“I’ve had a relationship with this document for a longer than I’ve had a relationship with you”
My words to my husband as we printed and bound my masters dissertation in the early hours of a Monday morning. I had just started the second year of my Masters studies when we met in 2013. Now, two and half years after we met my husband and I were standing in front of an industrial photocopy machine printing and binding the 221 page document that is my Master of Arts (Drama and Film) dissertation. And a 23 page draft article which still needs fine tuning before I could admit it for publication, and plagiarism forms, and the form I required to submit my dissertation. Despite a long week, and all the work still waiting for us my husband had sat next to me as I did my final proofread. Brought me cups of tea to make sure that I stayed hydrated and accompanied some of the mugs of tea with vitamins to make sure I stayed energised and focused.
Sometimes tired happens to good people. After punching holes in the wrong side of the page for binding, we found more paper reprinted and punched holes in the correct side of the page and bound both copies of my dissertation. Home to bed, and two a half hours later Mauritz was up and off to work, and I was up and off to Pretoria to submit.
Parking at the University of Pretoria is always a problem. Always. We joke and say that when you receive any degree from the University of Pretoria you got it with diploma in parking. Students at the Hatfield campus can fit a car into spaces previously not deemed large enough to fit a car. We are creative and precise parkers. As I started my third circle of campus looking for a parking spot I decided to go off grid. Next to one of the theatres close to the drama department was an area we often used when parking was problematic. When I got there two other cars were already parked there, but there appeared to be just enough space for me to fit, although a concrete bench would make things slightly problematic. I got my car close to the parking, pulled up my hand brake, got out of the car, took a deep breath and pulled the concrete bench out of the way. It only moved a few centimetres. I could only move the heavy concrete bench a few centimetres but it was enough. I got the room I needed to park and I was out. Copies in hand and off to my study supervisor to get my form signed. My stomach felt heavy as I climbed the stairs. I was expecting to feel light. Perhaps even relief. I said as much to my study supervisor. He told me about his first Master’s student:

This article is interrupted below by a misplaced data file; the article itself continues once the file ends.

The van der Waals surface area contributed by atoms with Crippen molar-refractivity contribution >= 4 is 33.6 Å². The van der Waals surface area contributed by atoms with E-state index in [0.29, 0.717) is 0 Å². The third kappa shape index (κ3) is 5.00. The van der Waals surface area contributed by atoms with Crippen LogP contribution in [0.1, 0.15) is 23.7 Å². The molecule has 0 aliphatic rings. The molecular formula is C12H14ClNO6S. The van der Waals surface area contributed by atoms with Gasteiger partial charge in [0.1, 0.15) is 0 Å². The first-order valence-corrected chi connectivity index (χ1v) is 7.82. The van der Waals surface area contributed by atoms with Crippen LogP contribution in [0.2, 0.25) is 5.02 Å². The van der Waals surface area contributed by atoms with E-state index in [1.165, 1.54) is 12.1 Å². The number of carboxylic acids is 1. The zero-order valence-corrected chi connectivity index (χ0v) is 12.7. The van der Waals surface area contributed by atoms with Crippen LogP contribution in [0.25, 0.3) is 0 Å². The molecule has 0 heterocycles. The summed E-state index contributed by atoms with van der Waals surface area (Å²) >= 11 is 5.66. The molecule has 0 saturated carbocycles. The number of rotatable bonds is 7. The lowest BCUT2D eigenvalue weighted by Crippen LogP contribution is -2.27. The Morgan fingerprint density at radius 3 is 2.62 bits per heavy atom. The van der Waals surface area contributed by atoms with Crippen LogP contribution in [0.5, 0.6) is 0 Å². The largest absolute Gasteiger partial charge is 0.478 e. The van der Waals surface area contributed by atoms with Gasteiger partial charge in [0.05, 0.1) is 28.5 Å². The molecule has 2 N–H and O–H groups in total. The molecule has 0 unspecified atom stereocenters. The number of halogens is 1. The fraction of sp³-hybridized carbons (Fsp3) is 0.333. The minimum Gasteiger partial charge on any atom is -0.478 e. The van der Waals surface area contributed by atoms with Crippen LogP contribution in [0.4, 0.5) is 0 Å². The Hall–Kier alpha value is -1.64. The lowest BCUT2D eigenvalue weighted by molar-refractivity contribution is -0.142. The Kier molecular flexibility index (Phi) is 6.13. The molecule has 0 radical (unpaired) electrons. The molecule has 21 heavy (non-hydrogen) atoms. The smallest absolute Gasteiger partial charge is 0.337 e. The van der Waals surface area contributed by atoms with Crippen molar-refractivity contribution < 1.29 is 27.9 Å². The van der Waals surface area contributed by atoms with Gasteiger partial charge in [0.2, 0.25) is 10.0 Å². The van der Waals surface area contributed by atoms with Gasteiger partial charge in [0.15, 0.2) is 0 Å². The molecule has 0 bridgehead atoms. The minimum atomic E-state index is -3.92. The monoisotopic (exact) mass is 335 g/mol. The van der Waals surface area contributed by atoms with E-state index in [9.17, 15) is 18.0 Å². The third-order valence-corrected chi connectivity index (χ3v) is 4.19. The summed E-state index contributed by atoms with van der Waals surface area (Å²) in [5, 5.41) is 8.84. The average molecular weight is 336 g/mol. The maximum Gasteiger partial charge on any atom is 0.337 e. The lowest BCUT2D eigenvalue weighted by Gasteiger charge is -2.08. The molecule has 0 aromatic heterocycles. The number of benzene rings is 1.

“When he handed in his hard copies for the library he looked light as a feather”
It didn’t help my lead-like feeling much. With my signed form I walked to the administration offices where I needed to hand in my dissertation. My brother had joined me and was with me to metaphorically hold my hand at this point in my life that marked the culmination of years of work. When we got to the office the admin clerk who was supposed to accept my work was out on lunch. Which gave us time for me to brake my tea rule for cappuccinos. Mostly so that I could stay awake. While we waited I copied my digital work in pdf and word format to a CD on a hunch. My hunch paid off. As I handed in my two copies, forms, plagiarism forma and article the administration clerk asked for my CD with the digital work. Cool as a cucumber I handed over the freshly burned CD. Anticlimactically.
I stood at the counter, glass separating myself and the clerk and I felt somewhat hollow. Three and a half years of work. Hours of my life, my social life. Time I could have spent planning my wedding, time I could have spent with family or friends, time I could have spent sleeping went into that document and it was suddenly out of my hands. There was nothing and for now I would get nothing in return. I looked at the clerk who smiled at me:
“About halfway through the process I’ll send you an email to keep you up to date. Congratulations.”
On the way home I phoned my parents to let them know my dissertation was submitted. They had been there for me, and helped and supported me through 7.5 years of studying, crying, laughing:
"You and Mauritz should go out for dinner tonight"
"We are both exhausted. We hardly slept last night, so I think I'll just get us takeaways for supper"
"In that case make it fancy takeaways. We can't be there for you today, but we can pay for a really special supper"